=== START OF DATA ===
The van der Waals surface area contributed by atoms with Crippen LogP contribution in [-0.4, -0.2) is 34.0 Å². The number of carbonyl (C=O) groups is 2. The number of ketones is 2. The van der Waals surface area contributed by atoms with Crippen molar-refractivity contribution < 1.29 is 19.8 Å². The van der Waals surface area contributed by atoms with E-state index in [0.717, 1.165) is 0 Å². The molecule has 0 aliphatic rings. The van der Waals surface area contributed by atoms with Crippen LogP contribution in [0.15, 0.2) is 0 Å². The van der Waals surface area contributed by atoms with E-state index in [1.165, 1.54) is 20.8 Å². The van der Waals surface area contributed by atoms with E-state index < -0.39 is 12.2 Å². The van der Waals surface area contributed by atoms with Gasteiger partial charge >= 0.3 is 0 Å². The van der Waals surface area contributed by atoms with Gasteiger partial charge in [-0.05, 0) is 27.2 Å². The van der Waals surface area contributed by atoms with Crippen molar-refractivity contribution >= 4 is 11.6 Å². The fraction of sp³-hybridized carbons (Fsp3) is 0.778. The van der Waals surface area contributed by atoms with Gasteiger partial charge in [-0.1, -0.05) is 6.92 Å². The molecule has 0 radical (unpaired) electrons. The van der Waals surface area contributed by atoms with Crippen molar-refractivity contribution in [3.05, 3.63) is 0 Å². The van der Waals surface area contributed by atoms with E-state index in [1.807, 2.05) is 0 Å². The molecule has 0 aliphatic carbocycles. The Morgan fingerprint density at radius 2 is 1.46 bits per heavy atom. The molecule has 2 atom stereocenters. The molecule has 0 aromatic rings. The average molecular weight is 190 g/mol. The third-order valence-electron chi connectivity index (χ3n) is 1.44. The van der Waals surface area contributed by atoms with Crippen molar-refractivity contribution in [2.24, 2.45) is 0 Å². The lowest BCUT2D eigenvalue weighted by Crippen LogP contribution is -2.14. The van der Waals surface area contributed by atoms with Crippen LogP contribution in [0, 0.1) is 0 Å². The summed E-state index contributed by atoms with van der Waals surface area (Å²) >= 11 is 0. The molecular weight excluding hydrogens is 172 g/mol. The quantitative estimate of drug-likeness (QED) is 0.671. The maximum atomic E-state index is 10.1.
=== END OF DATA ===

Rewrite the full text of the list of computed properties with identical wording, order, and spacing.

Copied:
The van der Waals surface area contributed by atoms with Crippen LogP contribution in [-0.4, -0.2) is 34.0 Å². The number of carbonyl (C=O) groups is 2. The number of ketones is 2. The van der Waals surface area contributed by atoms with Crippen molar-refractivity contribution < 1.29 is 19.8 Å². The van der Waals surface area contributed by atoms with E-state index in [0.717, 1.165) is 0 Å². The molecule has 0 aliphatic rings. The van der Waals surface area contributed by atoms with Crippen LogP contribution in [0.15, 0.2) is 0 Å². The van der Waals surface area contributed by atoms with E-state index in [1.165, 1.54) is 20.8 Å². The van der Waals surface area contributed by atoms with E-state index < -0.39 is 12.2 Å². The van der Waals surface area contributed by atoms with Gasteiger partial charge >= 0.3 is 0 Å². The van der Waals surface area contributed by atoms with Gasteiger partial charge in [-0.05, 0) is 27.2 Å². The van der Waals surface area contributed by atoms with Crippen molar-refractivity contribution >= 4 is 11.6 Å². The fraction of sp³-hybridized carbons (Fsp3) is 0.778. The van der Waals surface area contributed by atoms with Gasteiger partial charge in [-0.1, -0.05) is 6.92 Å². The molecule has 0 radical (unpaired) electrons. The van der Waals surface area contributed by atoms with Crippen molar-refractivity contribution in [3.05, 3.63) is 0 Å². The van der Waals surface area contributed by atoms with E-state index in [1.807, 2.05) is 0 Å². The molecule has 0 aliphatic carbocycles. The Morgan fingerprint density at radius 2 is 1.46 bits per heavy atom. The molecule has 2 atom stereocenters. The molecule has 0 aromatic rings. The average molecular weight is 190 g/mol. The third-order valence-electron chi connectivity index (χ3n) is 1.44. The van der Waals surface area contributed by atoms with Crippen molar-refractivity contribution in [2.24, 2.45) is 0 Å². The lowest BCUT2D eigenvalue weighted by Crippen LogP contribution is -2.14. The van der Waals surface area contributed by atoms with Crippen LogP contribution in [0, 0.1) is 0 Å². The summed E-state index contributed by atoms with van der Waals surface area (Å²) >= 11 is 0. The molecular weight excluding hydrogens is 172 g/mol. The quantitative estimate of drug-likeness (QED) is 0.671. The maximum atomic E-state index is 10.1.